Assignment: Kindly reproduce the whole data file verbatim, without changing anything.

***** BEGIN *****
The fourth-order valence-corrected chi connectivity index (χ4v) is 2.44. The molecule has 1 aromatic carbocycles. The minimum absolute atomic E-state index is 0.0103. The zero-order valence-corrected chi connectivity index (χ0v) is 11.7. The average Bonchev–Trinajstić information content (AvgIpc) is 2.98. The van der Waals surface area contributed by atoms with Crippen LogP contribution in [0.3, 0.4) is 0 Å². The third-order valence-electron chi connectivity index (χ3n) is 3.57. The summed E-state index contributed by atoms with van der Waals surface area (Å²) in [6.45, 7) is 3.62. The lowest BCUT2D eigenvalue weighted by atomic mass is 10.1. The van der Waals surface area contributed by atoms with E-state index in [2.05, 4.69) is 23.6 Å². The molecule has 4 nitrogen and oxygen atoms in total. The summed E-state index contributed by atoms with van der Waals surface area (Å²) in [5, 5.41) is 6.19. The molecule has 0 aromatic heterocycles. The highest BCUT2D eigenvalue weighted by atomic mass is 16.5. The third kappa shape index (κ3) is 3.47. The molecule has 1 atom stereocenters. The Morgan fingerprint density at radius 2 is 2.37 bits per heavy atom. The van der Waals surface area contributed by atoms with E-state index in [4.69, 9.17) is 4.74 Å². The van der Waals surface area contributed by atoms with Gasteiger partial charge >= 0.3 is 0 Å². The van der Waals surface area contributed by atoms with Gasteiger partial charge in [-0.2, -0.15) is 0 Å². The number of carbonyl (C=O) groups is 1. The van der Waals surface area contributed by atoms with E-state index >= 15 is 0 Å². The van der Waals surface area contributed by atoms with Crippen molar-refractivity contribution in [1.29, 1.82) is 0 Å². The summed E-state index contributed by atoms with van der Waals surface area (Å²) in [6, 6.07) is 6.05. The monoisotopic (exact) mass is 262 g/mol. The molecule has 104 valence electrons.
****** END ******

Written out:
The fourth-order valence-corrected chi connectivity index (χ4v) is 2.44. The molecule has 1 aromatic carbocycles. The minimum absolute atomic E-state index is 0.0103. The zero-order valence-corrected chi connectivity index (χ0v) is 11.7. The average Bonchev–Trinajstić information content (AvgIpc) is 2.98. The van der Waals surface area contributed by atoms with Crippen LogP contribution in [0.3, 0.4) is 0 Å². The third-order valence-electron chi connectivity index (χ3n) is 3.57. The summed E-state index contributed by atoms with van der Waals surface area (Å²) in [6.45, 7) is 3.62. The lowest BCUT2D eigenvalue weighted by atomic mass is 10.1. The van der Waals surface area contributed by atoms with E-state index in [2.05, 4.69) is 23.6 Å². The molecule has 4 nitrogen and oxygen atoms in total. The summed E-state index contributed by atoms with van der Waals surface area (Å²) in [5, 5.41) is 6.19. The molecule has 0 aromatic heterocycles. The highest BCUT2D eigenvalue weighted by atomic mass is 16.5. The third kappa shape index (κ3) is 3.47. The molecule has 1 atom stereocenters. The Morgan fingerprint density at radius 2 is 2.37 bits per heavy atom. The van der Waals surface area contributed by atoms with E-state index in [4.69, 9.17) is 4.74 Å². The van der Waals surface area contributed by atoms with Gasteiger partial charge >= 0.3 is 0 Å². The van der Waals surface area contributed by atoms with Gasteiger partial charge in [-0.2, -0.15) is 0 Å². The number of carbonyl (C=O) groups is 1. The van der Waals surface area contributed by atoms with E-state index >= 15 is 0 Å². The van der Waals surface area contributed by atoms with Crippen molar-refractivity contribution in [1.29, 1.82) is 0 Å². The summed E-state index contributed by atoms with van der Waals surface area (Å²) in [6, 6.07) is 6.05. The monoisotopic (exact) mass is 262 g/mol. The molecule has 104 valence electrons.